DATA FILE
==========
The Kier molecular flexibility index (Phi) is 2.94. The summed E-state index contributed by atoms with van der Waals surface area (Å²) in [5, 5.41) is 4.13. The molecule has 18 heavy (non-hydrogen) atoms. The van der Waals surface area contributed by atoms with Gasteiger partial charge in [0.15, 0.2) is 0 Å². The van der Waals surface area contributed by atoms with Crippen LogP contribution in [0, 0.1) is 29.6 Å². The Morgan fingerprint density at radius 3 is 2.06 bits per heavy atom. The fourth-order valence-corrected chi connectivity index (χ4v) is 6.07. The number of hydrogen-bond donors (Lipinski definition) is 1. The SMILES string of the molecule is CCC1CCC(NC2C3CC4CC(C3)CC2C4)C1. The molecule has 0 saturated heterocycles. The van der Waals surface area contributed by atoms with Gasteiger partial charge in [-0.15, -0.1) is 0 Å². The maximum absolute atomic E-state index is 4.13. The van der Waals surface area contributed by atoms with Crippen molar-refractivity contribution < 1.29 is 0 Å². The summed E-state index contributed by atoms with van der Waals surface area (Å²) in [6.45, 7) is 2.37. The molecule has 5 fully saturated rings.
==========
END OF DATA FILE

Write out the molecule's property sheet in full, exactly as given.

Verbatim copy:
The Kier molecular flexibility index (Phi) is 2.94. The summed E-state index contributed by atoms with van der Waals surface area (Å²) in [5, 5.41) is 4.13. The molecule has 18 heavy (non-hydrogen) atoms. The van der Waals surface area contributed by atoms with Gasteiger partial charge in [0.15, 0.2) is 0 Å². The van der Waals surface area contributed by atoms with Crippen LogP contribution in [0, 0.1) is 29.6 Å². The Morgan fingerprint density at radius 3 is 2.06 bits per heavy atom. The fourth-order valence-corrected chi connectivity index (χ4v) is 6.07. The number of hydrogen-bond donors (Lipinski definition) is 1. The SMILES string of the molecule is CCC1CCC(NC2C3CC4CC(C3)CC2C4)C1. The molecule has 0 saturated heterocycles. The van der Waals surface area contributed by atoms with Gasteiger partial charge in [-0.15, -0.1) is 0 Å². The maximum absolute atomic E-state index is 4.13. The van der Waals surface area contributed by atoms with Crippen molar-refractivity contribution < 1.29 is 0 Å². The summed E-state index contributed by atoms with van der Waals surface area (Å²) in [6.45, 7) is 2.37. The molecule has 5 fully saturated rings.